Although not shown in
After the aluminum-containing reactant 30 (
The metal-containing layers formed in accordance with methodology of the present invention can be formed to any suitable thickness. Accordingly, the layers can have thicknesses typically associated with thin films, or can be much thicker. Methodology of the present invention can be utilized to, among other things, form metal-containing layers having good step coverage.
In compliance with the statute, the invention has been described in language more or less specific as to structural and methodical features. It is to be understood, however, that the invention is not limited to the specific features shown and described, since the means herein disclosed comprise preferred forms of putting the invention into effect. The invention is, therefore, claimed in any of its forms or modifications within the proper scope of the appended claims appropriately interpreted in accordance with the doctrine of equivalents.
|Cited Patent||Filing date||Publication date||Applicant||Title|
|US6339491||Dec 9, 1999||Jan 15, 2002||Fuji Photo Film Co., Ltd.||Dustproof structure of optical box|
|US6509280||Feb 13, 2002||Jan 21, 2003||Samsung Electronics Co., Ltd.||Method for forming a dielectric layer of a semiconductor device|
|US6570253 *||Oct 12, 2000||May 27, 2003||Samsung Electronics Co., Ltd.||Multi-layer film for a thin film structure and a capacitor using the same|
|US20010024387||Feb 22, 2001||Sep 27, 2001||Ivo Raaijmakers||Conformal thin films over textured capacitor electrodes|
|US20010041250||Mar 6, 2001||Nov 15, 2001||Werkhoven Christian J.||Graded thin films|
|US20020000598 *||Jul 23, 2001||Jan 3, 2002||Sang-Bom Kang||Semiconductor devices having metal layers as barrier layers on upper or lower electrodes of capacitors|
|US20040197527 *||Mar 31, 2003||Oct 7, 2004||Maula Jarmo Ilmari||Conformal coatings for micro-optical elements|
|1||"Growth Kinetics and initial stage growth during plasma-enhanced Ti aromic deposition"; H. Kim and S. M. Rossnagel; J. Vac. Sci. Technol. A20(3) May/Jun. 2002; American Vacuum Society; pp. 802-808.|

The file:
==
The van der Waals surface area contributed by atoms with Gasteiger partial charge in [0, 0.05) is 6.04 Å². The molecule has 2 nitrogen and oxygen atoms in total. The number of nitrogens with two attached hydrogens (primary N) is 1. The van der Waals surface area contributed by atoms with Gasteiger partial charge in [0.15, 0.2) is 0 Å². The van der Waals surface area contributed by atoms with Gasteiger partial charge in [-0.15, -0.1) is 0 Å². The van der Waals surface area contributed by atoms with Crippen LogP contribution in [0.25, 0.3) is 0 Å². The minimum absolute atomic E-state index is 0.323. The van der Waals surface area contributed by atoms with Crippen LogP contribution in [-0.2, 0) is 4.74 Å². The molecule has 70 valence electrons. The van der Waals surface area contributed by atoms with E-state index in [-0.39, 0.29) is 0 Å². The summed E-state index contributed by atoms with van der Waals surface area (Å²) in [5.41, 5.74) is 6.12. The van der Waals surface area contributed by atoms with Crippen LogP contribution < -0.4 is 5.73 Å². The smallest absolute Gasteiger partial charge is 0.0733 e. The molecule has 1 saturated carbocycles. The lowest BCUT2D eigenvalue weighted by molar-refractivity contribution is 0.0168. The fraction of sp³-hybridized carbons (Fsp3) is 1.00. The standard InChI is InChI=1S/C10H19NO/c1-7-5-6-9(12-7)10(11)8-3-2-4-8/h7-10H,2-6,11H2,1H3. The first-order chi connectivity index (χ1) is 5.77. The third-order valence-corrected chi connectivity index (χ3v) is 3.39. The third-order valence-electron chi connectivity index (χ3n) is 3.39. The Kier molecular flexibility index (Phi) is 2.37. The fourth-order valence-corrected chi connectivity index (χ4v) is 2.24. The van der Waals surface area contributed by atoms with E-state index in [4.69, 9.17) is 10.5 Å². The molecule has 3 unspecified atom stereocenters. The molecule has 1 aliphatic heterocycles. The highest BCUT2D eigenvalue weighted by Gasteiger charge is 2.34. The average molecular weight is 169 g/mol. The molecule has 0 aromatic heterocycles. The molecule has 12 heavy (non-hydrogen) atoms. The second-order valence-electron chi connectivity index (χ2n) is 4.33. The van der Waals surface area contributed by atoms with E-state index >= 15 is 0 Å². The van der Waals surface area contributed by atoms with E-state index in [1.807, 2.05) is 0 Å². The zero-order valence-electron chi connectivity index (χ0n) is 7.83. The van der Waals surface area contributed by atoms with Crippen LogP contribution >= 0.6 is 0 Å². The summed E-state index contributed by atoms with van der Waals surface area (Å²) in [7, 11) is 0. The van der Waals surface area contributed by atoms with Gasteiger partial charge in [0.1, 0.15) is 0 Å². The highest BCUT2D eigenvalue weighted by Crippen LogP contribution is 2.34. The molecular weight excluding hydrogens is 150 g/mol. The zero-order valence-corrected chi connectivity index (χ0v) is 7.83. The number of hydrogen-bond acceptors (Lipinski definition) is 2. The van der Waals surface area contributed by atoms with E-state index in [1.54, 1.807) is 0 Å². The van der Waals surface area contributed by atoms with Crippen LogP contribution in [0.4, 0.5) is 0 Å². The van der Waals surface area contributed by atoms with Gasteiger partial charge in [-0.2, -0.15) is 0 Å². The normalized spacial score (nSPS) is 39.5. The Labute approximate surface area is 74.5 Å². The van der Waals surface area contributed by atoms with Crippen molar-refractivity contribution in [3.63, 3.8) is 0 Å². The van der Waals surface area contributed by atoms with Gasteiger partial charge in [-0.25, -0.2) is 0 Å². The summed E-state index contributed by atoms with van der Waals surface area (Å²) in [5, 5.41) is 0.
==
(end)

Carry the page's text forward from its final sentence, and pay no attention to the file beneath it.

|2||"In situ mass spectrometry study on surface reactions in atomic layer deposition of TiN and Ti(A1)N thin films"; Juppo et al.; Dialog Tech Abstract 9/12/02, Chemistry of Materials 2002, Volume 14, Number 1|
|3||"Trimethylaluminum as a Reducing Agent in the Atomic Layer Deposition of Ti(11)N Thin Films"; Marika Juppo, Petra Alen, Mikko Ritala, and Markku Leskel s; Chem. Vap. Deposition 2001, 7, No. 5; pp. 211-217.|
|Citing Patent||Filing date||Publication date||Applicant||Title|
|US7198820||Aug 15, 2003||Apr 3, 2007||Planar Systems, Inc.||Deposition of carbon- and transition metal-containing thin films|
|US7247561 *||Dec 11, 2003||Jul 24, 2007||Micron Technology, Inc.||Method of removing residual contaminants from an environment|
|US7393783 *||Jul 14, 2005||Jul 1, 2008||Micron Technology, Inc.||Methods of forming metal-containing structures|
|US7611971||Jun 21, 2006||Nov 3, 2009||Micron Technology, Inc.||Method of removing residual contaminants from an environment|
|US20040208994 *||Aug 15, 2003||Oct 21, 2004||Planar Systems, Inc.||Deposition of carbon-and transition metal-containing thin films|
|US20050126585 *||Dec 11, 2003||Jun 16, 2005||Demetrius Sarigiannis||Method of removing residual contaminants from an environment|
|US20050250325 *||Jul 14, 2005||Nov 10, 2005||Micron Technology, Inc.||Methods of forming metal-containing structures|
|U.S. Classification||438/653, 438/654, 257/E21.171, 438/785, 438/685|
|International Classification||C23C16/06, C23C16/455, C23C16/44, H01L21/285|
|Cooperative Classification||C23C16/45527, C23C16/06, H01L21/28562|
|European Classification||H01L21/285B4H2, C23C16/06, C23C16/455F2B|
|Apr 4, 2003||AS||Assignment|
Owner name: MICRON TECHNOLOGY, INC., IDAHO
Free format text: ASSIGNMENT OF ASSIGNORS INTEREST;ASSIGNOR:DERDERIAN, GARO J.;REEL/FRAME:013940/0454
Effective date: 20030328
|May 29, 2007||CC||Certificate of correction|
|Mar 4, 2009||FPAY||Fee payment|
Year of fee payment: 4
|May 17, 2013||REMI||Maintenance fee reminder mailed|
|Oct 4, 2013||LAPS||Lapse for failure to pay maintenance fees|
|Nov 26, 2013||FP||Expired due to failure to pay maintenance fee|
Effective date: 20131004